Thomas Aquinas—Love, Justice, and the Life of Virtue
This chapter examines Aquinas' application of the principles of superiority and identity to the human community. It notes that this application presents a complex combination of metaphysics and political thought. It explains that Aquinas' translation of a metaphysical analysis of the common good into political theory marks an attempt to accommodate the subordination of the individual good to the common good without making this subordination absolute and all-inclusive. Moreover, defined as the object of love and as the goal of virtue and justice in the human community, it stresses that Aquinas' theory of the common good has significant implications for some very concrete political questions. It identifies subjects such as correction, punishment, legislation, dispensation, taxation, obedience, resistance, and the exercise of political authority, which presuppose some kind of judgement being made on the relative weight which should be attached to the individual and the common good.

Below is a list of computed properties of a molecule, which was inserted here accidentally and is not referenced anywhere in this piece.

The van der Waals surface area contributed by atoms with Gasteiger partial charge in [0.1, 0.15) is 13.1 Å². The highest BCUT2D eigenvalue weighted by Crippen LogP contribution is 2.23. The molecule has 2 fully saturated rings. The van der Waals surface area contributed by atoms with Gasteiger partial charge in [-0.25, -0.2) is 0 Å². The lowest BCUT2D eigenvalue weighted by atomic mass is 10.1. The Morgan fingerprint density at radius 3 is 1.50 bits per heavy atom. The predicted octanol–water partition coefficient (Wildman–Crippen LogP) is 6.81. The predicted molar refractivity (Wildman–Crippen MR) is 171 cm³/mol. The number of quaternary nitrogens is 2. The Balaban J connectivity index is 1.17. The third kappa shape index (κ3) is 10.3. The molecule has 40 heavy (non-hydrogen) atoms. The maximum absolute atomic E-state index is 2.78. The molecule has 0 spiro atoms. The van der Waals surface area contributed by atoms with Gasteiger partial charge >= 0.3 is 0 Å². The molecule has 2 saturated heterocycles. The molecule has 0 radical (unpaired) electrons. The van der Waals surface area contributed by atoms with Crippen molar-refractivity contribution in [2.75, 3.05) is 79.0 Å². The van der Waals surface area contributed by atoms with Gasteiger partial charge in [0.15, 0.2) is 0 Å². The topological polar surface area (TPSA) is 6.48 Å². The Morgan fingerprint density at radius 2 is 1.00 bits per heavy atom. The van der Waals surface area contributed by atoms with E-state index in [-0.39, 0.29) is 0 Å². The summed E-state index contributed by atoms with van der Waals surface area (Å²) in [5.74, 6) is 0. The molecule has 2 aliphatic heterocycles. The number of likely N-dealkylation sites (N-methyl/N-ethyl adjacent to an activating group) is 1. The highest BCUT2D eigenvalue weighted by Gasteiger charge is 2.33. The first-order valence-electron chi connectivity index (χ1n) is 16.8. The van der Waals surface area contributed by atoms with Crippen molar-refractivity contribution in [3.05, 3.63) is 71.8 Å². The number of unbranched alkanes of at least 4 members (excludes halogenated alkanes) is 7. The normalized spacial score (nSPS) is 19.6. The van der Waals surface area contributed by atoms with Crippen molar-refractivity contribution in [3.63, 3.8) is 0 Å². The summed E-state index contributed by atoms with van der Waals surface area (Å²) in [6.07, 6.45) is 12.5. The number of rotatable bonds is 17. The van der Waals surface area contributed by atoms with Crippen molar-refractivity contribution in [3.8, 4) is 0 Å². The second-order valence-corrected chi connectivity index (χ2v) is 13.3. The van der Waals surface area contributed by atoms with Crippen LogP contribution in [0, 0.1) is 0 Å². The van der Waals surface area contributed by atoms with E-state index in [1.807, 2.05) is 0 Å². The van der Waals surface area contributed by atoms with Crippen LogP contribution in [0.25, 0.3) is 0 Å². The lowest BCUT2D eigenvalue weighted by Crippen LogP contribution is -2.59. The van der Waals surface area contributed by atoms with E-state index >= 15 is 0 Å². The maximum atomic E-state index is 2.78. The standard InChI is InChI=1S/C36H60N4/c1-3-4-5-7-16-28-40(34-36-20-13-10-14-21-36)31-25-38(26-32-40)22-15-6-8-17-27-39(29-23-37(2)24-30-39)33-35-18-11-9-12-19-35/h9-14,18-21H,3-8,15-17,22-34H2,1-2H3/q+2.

Oxford Scholarship Online requires a subscription or purchase to access the full text of books within the service. Public users can however freely search the site and view the abstracts and keywords for each book and chapter.
If you think you should have access to this title, please contact your librarian.